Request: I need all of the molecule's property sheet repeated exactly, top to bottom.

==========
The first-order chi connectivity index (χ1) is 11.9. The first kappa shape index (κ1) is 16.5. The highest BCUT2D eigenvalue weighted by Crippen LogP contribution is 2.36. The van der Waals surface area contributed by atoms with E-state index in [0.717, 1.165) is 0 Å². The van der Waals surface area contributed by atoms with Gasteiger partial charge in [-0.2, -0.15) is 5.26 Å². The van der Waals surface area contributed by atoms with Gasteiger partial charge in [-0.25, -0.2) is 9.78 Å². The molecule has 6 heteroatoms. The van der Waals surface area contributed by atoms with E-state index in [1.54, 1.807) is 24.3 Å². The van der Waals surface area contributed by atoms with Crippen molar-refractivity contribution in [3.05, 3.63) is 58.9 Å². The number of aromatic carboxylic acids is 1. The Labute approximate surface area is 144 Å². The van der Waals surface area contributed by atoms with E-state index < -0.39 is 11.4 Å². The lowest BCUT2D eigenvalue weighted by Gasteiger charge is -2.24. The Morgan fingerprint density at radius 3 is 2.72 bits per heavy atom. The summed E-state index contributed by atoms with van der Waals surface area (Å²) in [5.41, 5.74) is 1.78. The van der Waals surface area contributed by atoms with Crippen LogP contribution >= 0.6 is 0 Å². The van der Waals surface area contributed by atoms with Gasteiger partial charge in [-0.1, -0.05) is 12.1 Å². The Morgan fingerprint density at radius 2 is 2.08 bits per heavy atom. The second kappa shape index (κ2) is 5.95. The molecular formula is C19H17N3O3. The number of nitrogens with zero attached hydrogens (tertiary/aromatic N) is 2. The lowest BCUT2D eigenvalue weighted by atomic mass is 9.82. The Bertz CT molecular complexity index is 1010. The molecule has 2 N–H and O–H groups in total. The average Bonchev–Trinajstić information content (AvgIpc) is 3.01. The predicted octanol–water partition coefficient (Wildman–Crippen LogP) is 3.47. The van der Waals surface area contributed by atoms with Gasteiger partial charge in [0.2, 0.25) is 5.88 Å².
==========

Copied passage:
The first-order chi connectivity index (χ1) is 11.9. The first kappa shape index (κ1) is 16.5. The highest BCUT2D eigenvalue weighted by Crippen LogP contribution is 2.36. The van der Waals surface area contributed by atoms with E-state index in [0.717, 1.165) is 0 Å². The van der Waals surface area contributed by atoms with Gasteiger partial charge in [-0.2, -0.15) is 5.26 Å². The van der Waals surface area contributed by atoms with Gasteiger partial charge in [-0.25, -0.2) is 9.78 Å². The molecule has 6 heteroatoms. The van der Waals surface area contributed by atoms with E-state index in [1.54, 1.807) is 24.3 Å². The van der Waals surface area contributed by atoms with Crippen molar-refractivity contribution in [3.05, 3.63) is 58.9 Å². The number of aromatic carboxylic acids is 1. The Labute approximate surface area is 144 Å². The van der Waals surface area contributed by atoms with E-state index < -0.39 is 11.4 Å². The lowest BCUT2D eigenvalue weighted by Gasteiger charge is -2.24. The Morgan fingerprint density at radius 3 is 2.72 bits per heavy atom. The summed E-state index contributed by atoms with van der Waals surface area (Å²) in [5.41, 5.74) is 1.78. The van der Waals surface area contributed by atoms with Crippen LogP contribution >= 0.6 is 0 Å². The van der Waals surface area contributed by atoms with Gasteiger partial charge in [-0.1, -0.05) is 12.1 Å². The Morgan fingerprint density at radius 2 is 2.08 bits per heavy atom. The second kappa shape index (κ2) is 5.95. The molecular formula is C19H17N3O3. The number of nitrogens with zero attached hydrogens (tertiary/aromatic N) is 2. The lowest BCUT2D eigenvalue weighted by atomic mass is 9.82. The Bertz CT molecular complexity index is 1010. The molecule has 2 N–H and O–H groups in total. The average Bonchev–Trinajstić information content (AvgIpc) is 3.01. The predicted octanol–water partition coefficient (Wildman–Crippen LogP) is 3.47. The van der Waals surface area contributed by atoms with Gasteiger partial charge in [0.2, 0.25) is 5.88 Å².